A new method of controlling gingival hypertrophy with orthodontic patients

Drs. Rajab Zaza and Larry White discuss a newer, simpler, and less invasive method of gingival control

Poor oral hygiene habits of orthodontic patients frequently result in chronic gingivitis and gingival hypertrophy, both of which impede treatment progress and threaten patients’ general oral health. Dentists have resorted to several remedies for the results of such patient neglect — e.g., improved oral hygiene techniques, fluoride rinses, enamel varnishes, quartz-filled enamel sealants, silane-enriched sealants, chlorhexidine rinses, Provantage applications, gingivectomies, and gingivoplasties, among other solutions. However, once the gingival hypertrophy passes a certain threshold, the removal of the swollen gingiva remains the only viable and certain method of restoring the integrity of the soft tissue. A brief review of familiar techniques of gingival removal is offered along with a newer, simpler, and less invasive method of gingival control.

Classical techniques of gingival hypertrophy control
In the past, the most common method of restoring gingival contours to normality was through gingivectomies, which were ordinarily done by a periodontist with a scalpel and local anesthesia. The invasiveness, bleeding, posttreatment discomfort, and duration of recovery made this a last resort for orthodontists, and they would often defer such therapy until the cessation of ortho-dontic treatment.1-3

Electrosurgery has been advocated for several decades for the reduction and contouring of gingival tissues, and it offered the opportunity to resect gingiva without the subsequent bleeding, discomfort, and long-term healing of the classical gingivectomy.4-6 Nevertheless, it does require local anesthesia, and many orthodontists have not the instrumentation nor desire to do injections for any procedure. Some clinicians have advocated using piezoelectric instruments for soft tissue excision,7 but this method of gingival removal has not proven popular.

Recently, lasers have ignited interest among dentists as a means of reducing gingival hypertrophy. Lasers have several functions such as cosmetic contouring of gingiva, crown lengthening, removal of gingiva from slowly erupting teeth, excising opercula from erupting second molars to allow banding of those teeth, and, of course, the removal of hypertrophic gingiva.

Three types of lasers have the capability of cutting soft tissue: the CO2 laser, the erbium laser, and the diode laser. The erbium laser does not control bleeding, while the CO2 laser is difficult to use due to a lack of tactile feedback. The diode laser (Figure 1) has found the most support among dentists because of its size, portability, hemostatic properties, and minimal discomfort.8-10 The wavelength of the diode laser also prevents it from damaging dental or osseous tissues.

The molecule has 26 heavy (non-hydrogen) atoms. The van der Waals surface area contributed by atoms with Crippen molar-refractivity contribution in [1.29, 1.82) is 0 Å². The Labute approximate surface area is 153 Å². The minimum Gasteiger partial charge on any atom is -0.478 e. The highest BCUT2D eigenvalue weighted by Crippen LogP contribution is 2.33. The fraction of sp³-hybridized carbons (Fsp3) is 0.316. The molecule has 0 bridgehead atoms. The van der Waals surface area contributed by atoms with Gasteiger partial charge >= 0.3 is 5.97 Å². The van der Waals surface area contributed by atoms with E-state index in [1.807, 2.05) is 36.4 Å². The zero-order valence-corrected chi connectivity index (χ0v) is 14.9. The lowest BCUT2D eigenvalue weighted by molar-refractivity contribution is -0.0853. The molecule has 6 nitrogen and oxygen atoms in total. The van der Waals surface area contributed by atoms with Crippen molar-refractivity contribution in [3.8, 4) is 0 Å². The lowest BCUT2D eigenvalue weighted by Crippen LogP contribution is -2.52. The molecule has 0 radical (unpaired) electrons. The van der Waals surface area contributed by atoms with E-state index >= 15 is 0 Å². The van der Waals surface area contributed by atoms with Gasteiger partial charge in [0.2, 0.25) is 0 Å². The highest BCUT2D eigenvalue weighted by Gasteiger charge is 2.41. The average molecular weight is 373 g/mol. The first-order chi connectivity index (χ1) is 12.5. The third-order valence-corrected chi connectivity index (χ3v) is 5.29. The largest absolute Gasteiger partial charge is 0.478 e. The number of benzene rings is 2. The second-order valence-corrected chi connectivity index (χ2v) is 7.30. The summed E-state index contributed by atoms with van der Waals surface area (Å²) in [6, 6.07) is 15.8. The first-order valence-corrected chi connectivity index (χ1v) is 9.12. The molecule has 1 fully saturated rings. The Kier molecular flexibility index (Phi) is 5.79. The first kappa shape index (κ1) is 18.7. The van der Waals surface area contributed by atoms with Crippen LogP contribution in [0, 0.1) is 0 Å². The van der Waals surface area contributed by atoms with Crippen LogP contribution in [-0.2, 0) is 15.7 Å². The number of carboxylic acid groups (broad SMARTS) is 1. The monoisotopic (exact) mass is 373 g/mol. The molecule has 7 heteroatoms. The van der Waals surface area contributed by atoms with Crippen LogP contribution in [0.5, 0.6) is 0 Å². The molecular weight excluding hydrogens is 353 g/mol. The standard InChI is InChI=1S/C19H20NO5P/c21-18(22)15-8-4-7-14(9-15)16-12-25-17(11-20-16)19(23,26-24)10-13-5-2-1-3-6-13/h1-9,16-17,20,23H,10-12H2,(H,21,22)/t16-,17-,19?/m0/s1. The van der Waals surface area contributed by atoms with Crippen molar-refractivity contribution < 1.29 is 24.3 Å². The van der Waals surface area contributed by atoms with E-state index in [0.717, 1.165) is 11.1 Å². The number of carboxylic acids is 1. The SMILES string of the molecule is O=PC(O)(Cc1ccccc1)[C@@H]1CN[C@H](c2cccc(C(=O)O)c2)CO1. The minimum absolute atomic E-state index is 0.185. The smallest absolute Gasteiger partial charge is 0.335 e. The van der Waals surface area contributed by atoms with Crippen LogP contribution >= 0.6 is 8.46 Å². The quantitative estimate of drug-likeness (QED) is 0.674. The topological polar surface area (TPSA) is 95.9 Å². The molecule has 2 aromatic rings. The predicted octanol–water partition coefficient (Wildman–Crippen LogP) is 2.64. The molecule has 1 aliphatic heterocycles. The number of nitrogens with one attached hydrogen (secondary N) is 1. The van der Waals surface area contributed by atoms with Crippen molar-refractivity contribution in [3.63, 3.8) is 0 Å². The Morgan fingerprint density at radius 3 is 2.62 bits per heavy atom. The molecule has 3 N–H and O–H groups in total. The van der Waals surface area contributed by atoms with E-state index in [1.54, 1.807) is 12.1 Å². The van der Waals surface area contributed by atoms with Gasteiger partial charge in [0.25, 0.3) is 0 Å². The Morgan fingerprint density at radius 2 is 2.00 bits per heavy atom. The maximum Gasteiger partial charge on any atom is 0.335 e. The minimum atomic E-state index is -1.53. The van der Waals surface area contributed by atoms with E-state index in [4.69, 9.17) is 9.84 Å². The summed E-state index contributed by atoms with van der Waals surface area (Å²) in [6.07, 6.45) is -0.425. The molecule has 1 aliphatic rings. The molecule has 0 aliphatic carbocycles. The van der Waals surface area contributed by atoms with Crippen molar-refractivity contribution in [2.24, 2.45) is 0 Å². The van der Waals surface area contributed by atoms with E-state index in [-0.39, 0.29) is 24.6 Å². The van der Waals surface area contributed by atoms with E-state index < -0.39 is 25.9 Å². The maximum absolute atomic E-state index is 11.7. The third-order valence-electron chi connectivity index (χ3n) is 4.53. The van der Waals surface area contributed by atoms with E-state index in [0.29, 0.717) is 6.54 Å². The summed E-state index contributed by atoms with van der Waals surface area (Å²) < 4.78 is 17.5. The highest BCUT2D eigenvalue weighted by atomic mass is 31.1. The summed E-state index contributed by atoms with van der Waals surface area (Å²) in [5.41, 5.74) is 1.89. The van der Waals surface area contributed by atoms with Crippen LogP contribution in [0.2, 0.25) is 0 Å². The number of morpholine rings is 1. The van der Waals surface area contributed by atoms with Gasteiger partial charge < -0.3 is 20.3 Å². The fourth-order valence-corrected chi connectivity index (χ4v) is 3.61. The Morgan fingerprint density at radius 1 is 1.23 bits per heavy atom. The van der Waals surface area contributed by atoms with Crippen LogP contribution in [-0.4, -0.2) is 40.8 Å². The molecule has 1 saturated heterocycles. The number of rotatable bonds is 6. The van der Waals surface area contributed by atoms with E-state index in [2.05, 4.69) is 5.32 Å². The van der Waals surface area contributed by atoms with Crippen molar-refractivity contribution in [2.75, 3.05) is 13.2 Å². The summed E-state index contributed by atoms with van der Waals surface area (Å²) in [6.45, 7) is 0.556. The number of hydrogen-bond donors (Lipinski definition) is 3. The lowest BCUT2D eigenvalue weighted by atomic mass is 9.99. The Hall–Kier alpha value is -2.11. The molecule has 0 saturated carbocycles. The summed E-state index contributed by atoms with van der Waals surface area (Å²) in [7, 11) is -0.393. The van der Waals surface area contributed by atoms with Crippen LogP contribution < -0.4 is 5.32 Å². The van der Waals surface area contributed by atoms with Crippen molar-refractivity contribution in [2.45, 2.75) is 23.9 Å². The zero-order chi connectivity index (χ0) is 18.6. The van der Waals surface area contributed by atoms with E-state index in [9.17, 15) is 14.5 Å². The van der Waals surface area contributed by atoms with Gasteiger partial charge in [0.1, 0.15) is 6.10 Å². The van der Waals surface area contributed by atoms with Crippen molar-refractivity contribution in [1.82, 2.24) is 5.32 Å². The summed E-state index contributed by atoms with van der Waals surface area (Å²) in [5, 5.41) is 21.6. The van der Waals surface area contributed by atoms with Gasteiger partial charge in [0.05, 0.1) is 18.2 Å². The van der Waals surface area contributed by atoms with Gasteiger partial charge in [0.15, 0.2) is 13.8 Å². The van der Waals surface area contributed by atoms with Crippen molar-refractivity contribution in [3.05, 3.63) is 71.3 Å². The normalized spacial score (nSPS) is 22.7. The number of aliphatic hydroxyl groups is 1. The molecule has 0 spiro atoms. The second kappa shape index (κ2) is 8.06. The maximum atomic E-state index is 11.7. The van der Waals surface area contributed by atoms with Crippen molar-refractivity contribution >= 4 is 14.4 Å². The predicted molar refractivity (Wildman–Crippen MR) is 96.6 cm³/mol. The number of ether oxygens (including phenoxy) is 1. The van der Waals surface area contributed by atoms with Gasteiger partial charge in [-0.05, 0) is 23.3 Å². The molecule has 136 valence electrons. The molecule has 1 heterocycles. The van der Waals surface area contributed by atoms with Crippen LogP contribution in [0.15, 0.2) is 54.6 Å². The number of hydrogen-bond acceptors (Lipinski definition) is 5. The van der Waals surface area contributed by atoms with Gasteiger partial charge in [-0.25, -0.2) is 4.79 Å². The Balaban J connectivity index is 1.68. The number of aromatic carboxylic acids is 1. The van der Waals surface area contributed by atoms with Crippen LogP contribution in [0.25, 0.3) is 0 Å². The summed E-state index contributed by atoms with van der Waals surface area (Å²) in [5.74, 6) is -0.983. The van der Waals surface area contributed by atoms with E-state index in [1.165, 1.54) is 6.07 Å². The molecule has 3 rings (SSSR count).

Some have suggested the possibility of using the diode laser without anesthesia, but personal experience has not validated this. In fact, even the use of a typical topical anesthetic often proves inadequate, which has encouraged the authors to use a specialized topical anesthetic11 that has more absorptive power due to mannitol, a 6-carbon sugar (Figure 2). The gingiva readily absorbs the mannitol, which subsequently carries the combination of three topical anesthetics with it — lidocaine 20%, tetracaine 4%, and pentacaine 2% (Apotheca Compounding Pharmacy, 14603 Huebner Road, Suite 2602, San Antonio, Texas 78210).

The CeraTip™ — a new method of soft tissue management
The CeraTip™ (Figures 3 and 4), distributed by Komet USA, provides dentists with a cermet bur. A cermet is a composite material composed of ceramic (cer) and metallic (met) materials. A cermet is ideally designed to have the optimal properties of both a ceramic, such as high temperature resistance and hardness, and those of a metal, such as the ability to undergo plastic deformation. The CeraTip™ is made of a mixed ceramic composed of zircondioxide oxide partly stabilized by yttrium and aluminum ceramic. This rotary bur provides clinicians an ideal soft tissue trimming instrument that produces enough heat in its application to coagulate blood from the tissue cut.

Figure 1: Diode laser, Figure 2: Topical anesthetic
Figure 1: Diode laser, Figure 2: Topical anesthetic

The CeraTip™ has many uses:

  • exposure of intra-osseous implant sites (Figure 5);
  • dilation of the sulcus following crown build-ups (Figure 6);
  • exposure of cavities at the cementum-enamel junction;
  • removal of hypertrophied gingiva (Figure 7);
  • the exposure of unerupted teeth (Figures 8 and 9);
  • gingival depigmentation.12
(Left to right) Figure 3: CeraTipTM in an air turbine handpiece Figure 4: CeraTipTM Kit Figure 5: Exposure of implant
(Left to right) Figure 3: CeraTipTM in an air turbine handpiece, Figure 4: CeraTipTM Kit, Figure 5: Exposure of implant